Kami: I always feared having a special needs child. I didn't feel like I was capable. The biggest lesson I've learned is that, hard as it is at times and as much as I feel like I'm failing, I am capable and strong. And I've learned that he was sent to me for a reason. He has changed me and made me grow in so many ways. Ways I would have never grown without him being in my life. I like to think that we made a special little pact in heaven where he told me he'd have these challenges just so that I could grow into the person I'm supposed to become. Because he really makes me a better person. I've also learned empathy for others. I remember an experience when Max was just a baby. There was a two year old at our house visiting and he was running around, destroying everything in sight! I totally judged his mother (in my mind) for not controlling him. Now that I've been there and I've been that mother, I've learned that we can never judge because every mother is trying her best and we never know what others are facing. That has been a wonderful, life changing lesson for me. In short... he has taught me how to LOVE. To love myself, to love him, and to love others unconditionally. Last, I have learned that mother's have a gut instinct and we need to learn to listen to it and follow it, even if others don't support us! We have to trust our intuition when it comes to our children because usually, it's spot on.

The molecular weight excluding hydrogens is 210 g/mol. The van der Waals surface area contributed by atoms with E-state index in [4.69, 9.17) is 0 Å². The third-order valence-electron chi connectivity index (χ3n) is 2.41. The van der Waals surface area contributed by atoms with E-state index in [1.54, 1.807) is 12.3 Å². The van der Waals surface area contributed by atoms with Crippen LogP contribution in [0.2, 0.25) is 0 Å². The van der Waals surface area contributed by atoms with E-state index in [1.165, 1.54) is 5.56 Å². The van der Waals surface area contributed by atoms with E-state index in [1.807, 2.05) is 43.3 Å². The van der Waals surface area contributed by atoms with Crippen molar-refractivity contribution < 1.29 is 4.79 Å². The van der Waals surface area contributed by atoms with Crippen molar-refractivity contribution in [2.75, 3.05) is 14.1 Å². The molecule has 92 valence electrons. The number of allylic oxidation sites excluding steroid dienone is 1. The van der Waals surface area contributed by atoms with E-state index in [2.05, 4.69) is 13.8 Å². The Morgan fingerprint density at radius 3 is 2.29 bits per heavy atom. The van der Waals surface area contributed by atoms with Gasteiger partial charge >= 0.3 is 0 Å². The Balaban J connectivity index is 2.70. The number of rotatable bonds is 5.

Thanks for having me Miggy! I love your spotlights so much! They have been such a source of comfort for me on this journey. I've often felt alone and unsupported, so it's always a beautiful experience to read about other mothers who are walking similar, yet different paths.
Thank YOU Kami. I'm so grateful to all you moms and dads who share your experience, wisdom, hardships, successes, and beautiful children with us. We learn so much. I have learned so much. I think a lot of us can relate to your fear of having a child with special needs. It always seems like something other people--other more patient and benevolent people--can do. But you're capable and strong and you're clearly doing a great job. And I also love what you said about Max having so many wonderful abilities and hoping that people could focus on those instead of his delays. Yes, yes and yes! Thanks again Kami for sharing your beautiful family with us. Max has a brightness that shines through his eyes and smile--I love the last picture of him smiling and looking just like his dad. Adorable!
As always if you or anyone you know would like to participate in the special needs spotlight please email me, or have them email me directly, at thislittlemiggy at gmail dot com.
Have a great weekend everyone!